This also costs us time, even though we use screening techniques, some developed from Architects Marketing, and a “radar” system we’ve developed over the years. We’re also “niching down”, as the AM approach encourages, and this is improving results, but it could be useful to hear what others have done in these cases, too.
Sometimes, when we offer an LCC, even for a super-low fee of say $500, we’re blown out of the water by builders, real estate agents, “designers”, former gas station attendants, or even desperate architects showing up “for free” to provide lesser services that we might otherwise provide neutrally and without favoring any particular marketeers, based on our expertise.
For example, we just lost a project where we had a verbal commitment with a promise of a check & signed agreement, then when we showed up, we were told that a builder had already gotten him to “sign up” — to protect them against an architect (us) “designing something wrong”. As you may gather from this, these are fairly small residential projects (though we just lost one industrial project the same way), so the clients are relatively unsophisticated and susceptible to the influence of arguments like that.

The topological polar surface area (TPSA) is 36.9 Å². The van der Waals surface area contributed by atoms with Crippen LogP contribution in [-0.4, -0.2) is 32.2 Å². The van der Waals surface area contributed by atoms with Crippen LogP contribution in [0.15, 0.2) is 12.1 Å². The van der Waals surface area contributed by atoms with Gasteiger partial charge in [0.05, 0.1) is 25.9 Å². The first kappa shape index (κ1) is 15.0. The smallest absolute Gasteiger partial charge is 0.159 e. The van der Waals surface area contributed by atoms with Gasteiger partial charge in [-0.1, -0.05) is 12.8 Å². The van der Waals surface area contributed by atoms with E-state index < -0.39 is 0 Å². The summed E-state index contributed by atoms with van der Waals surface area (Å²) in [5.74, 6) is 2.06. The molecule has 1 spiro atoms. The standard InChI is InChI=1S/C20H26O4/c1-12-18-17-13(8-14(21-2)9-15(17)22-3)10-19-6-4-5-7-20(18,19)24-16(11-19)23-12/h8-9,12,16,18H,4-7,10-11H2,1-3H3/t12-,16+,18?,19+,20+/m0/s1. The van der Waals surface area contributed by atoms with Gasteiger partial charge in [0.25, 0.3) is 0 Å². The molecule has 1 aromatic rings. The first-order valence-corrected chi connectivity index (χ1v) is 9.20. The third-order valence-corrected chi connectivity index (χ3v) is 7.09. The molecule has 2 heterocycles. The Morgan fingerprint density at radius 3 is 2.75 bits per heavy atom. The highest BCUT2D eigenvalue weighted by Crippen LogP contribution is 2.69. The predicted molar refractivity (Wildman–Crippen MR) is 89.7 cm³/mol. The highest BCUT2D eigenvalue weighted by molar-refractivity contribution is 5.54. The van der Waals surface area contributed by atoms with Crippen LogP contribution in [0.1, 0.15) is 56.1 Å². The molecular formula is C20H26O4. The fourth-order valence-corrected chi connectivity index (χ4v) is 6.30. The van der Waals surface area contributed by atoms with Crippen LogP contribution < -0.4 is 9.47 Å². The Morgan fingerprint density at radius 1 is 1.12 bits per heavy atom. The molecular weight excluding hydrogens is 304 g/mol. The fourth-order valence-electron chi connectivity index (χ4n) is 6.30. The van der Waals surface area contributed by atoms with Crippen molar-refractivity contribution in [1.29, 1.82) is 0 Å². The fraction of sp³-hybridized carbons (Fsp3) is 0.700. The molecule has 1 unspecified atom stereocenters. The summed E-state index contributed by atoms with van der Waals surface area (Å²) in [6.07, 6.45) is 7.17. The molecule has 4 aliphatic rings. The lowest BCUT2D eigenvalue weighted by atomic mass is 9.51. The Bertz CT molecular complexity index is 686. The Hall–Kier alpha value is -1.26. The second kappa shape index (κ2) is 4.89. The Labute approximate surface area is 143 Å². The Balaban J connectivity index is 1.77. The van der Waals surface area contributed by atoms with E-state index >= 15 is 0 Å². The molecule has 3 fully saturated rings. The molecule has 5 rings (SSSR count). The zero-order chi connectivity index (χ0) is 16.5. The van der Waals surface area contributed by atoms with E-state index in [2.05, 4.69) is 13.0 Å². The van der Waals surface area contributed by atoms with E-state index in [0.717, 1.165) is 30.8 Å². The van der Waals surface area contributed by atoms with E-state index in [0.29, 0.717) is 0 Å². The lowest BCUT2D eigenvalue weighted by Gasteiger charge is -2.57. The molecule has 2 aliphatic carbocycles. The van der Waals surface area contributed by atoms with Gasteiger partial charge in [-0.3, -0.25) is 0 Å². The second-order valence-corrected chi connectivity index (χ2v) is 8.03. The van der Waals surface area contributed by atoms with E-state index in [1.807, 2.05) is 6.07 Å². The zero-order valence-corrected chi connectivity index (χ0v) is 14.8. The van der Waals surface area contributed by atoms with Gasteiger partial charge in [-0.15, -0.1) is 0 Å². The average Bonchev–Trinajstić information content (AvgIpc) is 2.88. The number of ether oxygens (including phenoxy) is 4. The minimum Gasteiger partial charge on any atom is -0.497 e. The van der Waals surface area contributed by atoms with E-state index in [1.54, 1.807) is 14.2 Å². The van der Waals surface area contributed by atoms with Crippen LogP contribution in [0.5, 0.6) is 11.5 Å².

Frustrated at these experiences, I posted two blogs that got a few views through Facebook, LinkedIn, and Twitter.
Here are some questions that I thought I’d throw out to the Group, if they may help lead to some concrete suggestions, mainly for smaller projects:
• How do we overcome bad builders second-guessing our expertise? (Good ones don’t, and we refer them, but the bad guys always seem to be around.)
• How do we anticipate and overcome less-qualified providers deriding our usefulness to the client?
• How do we avoid antagonizing the good builders, while warning consumers against bad builders who may do them harm?
• How do we avoid unnerving potential consumer clients while emphasizing our role as balancing the process?